I Samuel 23

The Word Made Fresh

1Then David got word that the Philistines had attacked Keilah and were stealing the grain from the threshing floors. 2He asked the LORD if he should attack the Philistines and the LORD replied, “Go. Attack the Philistines and rescue Keilah.”

3But David’s men protested. “Listen,” they said, “We are threatened enough here. It would be risky for us to go to Keilah and engage the Philistines.”

4David asked the LORD again, and again the LORD said, “Yes, go to Keilah, and I will help you defeat the Philistines.” 5So, they went to Keilah and defeated them and came away with all their livestock, and rescued the people who lived in Keilah.

6When Abiathar son of Ahimelech escaped to David at Keilah, he brought with him the sacred vestments worn by the priests.

7Saul was informed that David was in Keilah, and he thought, “God has put him into my hands, and has entrapped him in a town that has gates and bars.” 8He summoned his troops to go to Keilah and capture David and his men.

9David got word that Saul was planning to attack. He told Abiathar the priest to bring the sacred vestments, 10and he prayed, “O LORD, God of Israel, I have word that Saul is coming to Keilah to destroy it because of me. 11Is that true? I beg you to tell me!”

“He is coming,” said the LORD.

12“Will the men of Keilah surrender us to Saul?” David asked.

“Yes,” the LORD answered. “They will give you up.”

13So, David and his men, about six hundred of them, left Keilah and moved about from place to place. When Saul got wind of it, he gave up his pursuit. 14David stayed in the hills of the Ziph wilderness area and the LORD protected him so that Saul was never able to find him.

15While David was at Horesh in the Ziph wilderness he was told that Saul was searching for him. 16Saul’s son, Jonathan, came to him and God used him to encourage David. 17He said, “Don’t worry. My father Saul will never find you. You will be Israel’s king, and I will be your second in command. My father Saul knows this.” 18The two of them made a pact before the LORD and then Jonathan returned home while David remained at Horesh.

19Then some men who lived in the Ziph wilderness went to Saul at Gibeah and informed him that David was hiding at Horesh. “He is on Hachilah Hill south of Jeshimon,” they said. 20“Come whenever you wish, and we will turn him over to you.”

21“The LORD will reward you for this,” Saul said. 22“Now go and find out exactly where he is hiding and who knows his whereabouts. I have been told he is very shrewd. 23So, find out for me where his hideouts are and where he is currently staying, and come back and tell me. Then I’ll go with you and if he’s anywhere around I’ll find him, even if a thousand in Judah are hiding him.”

24They left then and returned to Ziph ahead of Saul.

Meanwhile David and his men had moved to the Maon wilderness in the Arabah area south of Jeshimon. 25Saul came with his men to find him, and when David was informed of it, he went down to the rocky terrain, but stayed in the Maon wilderness. 25Saul got wind of that and followed him. 26He came around on one side of a hill while David and his men were on the other side. David hurried to escape but Saul and his men were closing in.

27Then a runner came to Saul to inform him that the Philistines had made a raid into his territory, 28so Saul had to give up his pursuit of David and respond to the Philistine intrusion, which is why that place is known as Rescue Rock.

29David left there and went to a hideout in En-Gedi.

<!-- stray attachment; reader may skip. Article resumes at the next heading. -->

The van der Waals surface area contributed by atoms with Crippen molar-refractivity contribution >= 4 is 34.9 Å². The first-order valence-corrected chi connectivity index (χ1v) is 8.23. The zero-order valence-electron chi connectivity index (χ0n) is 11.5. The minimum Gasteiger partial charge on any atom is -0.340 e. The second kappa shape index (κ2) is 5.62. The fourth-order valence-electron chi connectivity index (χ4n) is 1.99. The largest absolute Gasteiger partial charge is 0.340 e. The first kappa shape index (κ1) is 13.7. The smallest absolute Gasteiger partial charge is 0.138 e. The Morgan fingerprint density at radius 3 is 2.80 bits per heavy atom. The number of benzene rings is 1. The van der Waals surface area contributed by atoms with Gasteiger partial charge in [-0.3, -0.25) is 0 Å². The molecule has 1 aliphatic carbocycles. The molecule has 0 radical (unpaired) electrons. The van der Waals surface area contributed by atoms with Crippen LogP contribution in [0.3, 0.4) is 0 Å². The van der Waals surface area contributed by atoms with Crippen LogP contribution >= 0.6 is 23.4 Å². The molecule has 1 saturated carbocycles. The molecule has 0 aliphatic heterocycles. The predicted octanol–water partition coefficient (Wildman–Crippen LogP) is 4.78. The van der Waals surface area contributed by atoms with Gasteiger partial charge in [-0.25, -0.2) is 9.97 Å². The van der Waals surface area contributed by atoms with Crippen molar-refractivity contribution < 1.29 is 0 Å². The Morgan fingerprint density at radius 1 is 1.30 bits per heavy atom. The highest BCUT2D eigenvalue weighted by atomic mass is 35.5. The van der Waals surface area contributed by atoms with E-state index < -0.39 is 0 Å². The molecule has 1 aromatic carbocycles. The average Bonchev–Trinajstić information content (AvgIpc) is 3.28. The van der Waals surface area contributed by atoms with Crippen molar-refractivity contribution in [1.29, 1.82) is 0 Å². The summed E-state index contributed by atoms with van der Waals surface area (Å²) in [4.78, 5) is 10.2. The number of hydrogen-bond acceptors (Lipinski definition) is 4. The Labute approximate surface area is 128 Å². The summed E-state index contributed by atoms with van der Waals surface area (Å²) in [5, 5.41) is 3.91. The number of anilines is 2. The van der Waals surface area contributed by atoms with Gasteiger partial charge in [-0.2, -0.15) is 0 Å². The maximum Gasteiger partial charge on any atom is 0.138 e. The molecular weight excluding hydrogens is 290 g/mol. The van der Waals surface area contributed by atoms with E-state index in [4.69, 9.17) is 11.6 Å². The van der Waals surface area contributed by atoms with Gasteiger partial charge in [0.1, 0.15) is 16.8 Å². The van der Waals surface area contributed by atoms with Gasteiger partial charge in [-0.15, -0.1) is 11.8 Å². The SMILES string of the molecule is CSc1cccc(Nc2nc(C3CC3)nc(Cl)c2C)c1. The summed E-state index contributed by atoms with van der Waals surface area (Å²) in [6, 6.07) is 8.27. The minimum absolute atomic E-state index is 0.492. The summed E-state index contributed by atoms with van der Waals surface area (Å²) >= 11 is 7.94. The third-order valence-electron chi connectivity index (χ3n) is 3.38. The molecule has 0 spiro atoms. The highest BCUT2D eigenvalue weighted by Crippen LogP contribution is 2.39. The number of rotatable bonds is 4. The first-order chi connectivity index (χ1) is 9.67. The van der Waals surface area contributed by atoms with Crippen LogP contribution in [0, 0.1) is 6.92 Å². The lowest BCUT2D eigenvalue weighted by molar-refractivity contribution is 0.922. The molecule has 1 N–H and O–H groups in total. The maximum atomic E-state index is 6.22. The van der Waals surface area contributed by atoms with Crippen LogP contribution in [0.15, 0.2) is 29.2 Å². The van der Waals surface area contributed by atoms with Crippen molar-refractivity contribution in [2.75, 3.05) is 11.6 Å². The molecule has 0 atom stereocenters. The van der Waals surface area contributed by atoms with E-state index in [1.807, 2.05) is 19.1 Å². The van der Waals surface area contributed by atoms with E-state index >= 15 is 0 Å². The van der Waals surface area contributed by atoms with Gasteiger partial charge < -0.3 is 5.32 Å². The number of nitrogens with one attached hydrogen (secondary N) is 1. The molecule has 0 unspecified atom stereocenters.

1-5: We have to wonder why Saul, the king, isn’t the one to respond to this threat, but it is obvious that David is being more and more accepted as the country’s leader, even though he’s in hiding. Perhaps it is because Keilah is in Judah, and David is from that tribe while Saul is a Benjaminite. In any event, the Philistines are attacking Keilah. David, who has a sizable militia, is summoned to help. He “inquires of the Lord.” Remember that he has in his camp Abiathar, who is actually the high priest now that his father Ahimelech has been killed, and he also has the prophet Gad. God says “go,” his rag-tag army says, “Ask again,” and God says “go” again. They go and are victorious.

6-14: We now learn that Abiathar brought with him the trappings of his office. We don’t know exactly how the vestments were used in divining God’s answers, but David gets it that Saul is going to march on Keilah to capture him, and God confirms the information. He then asks if the people of Keilah will turn him over to Saul, and again God answers in the affirmative. He now has 600 men with him, so his support has increased by half (see 22:2), and they leave Keilah and move about through the wilderness of Ziph to the south.

15-18: David has an important ally in the royal house: Saul’s son Jonathan. Jonathan informs David of Saul’s plans, and acknowledges that he knows David will be king over Israel, and that he himself accepts second place. Jonathan is a better man than his father.

19-29: David has his enemies, though, and some of them are spying on him and offer to help Saul capture him. With their help Saul is nearly successful. Only news of a Philistine raid draws Saul north and saves David from capture. David then leaves the wilderness of Maon and moves on to the Dead Sea, camping at the oasis known as En-Gedi on the west bank of the southern end of the sea, also known as the Salt Sea.


This cat-and-mouse game is intriguing and makes me think of how the devil sometimes pursues God’s servants through this world. I’m not suggesting that God would use a Philistine attack to momentarily distract Saul in order to rescue David, but it is an interesting exercise as we go through the Bible to note that when bad people do bad things it might actually open the door for God’s will to triumph. The lesson here is don’t despair. God is always in the picture.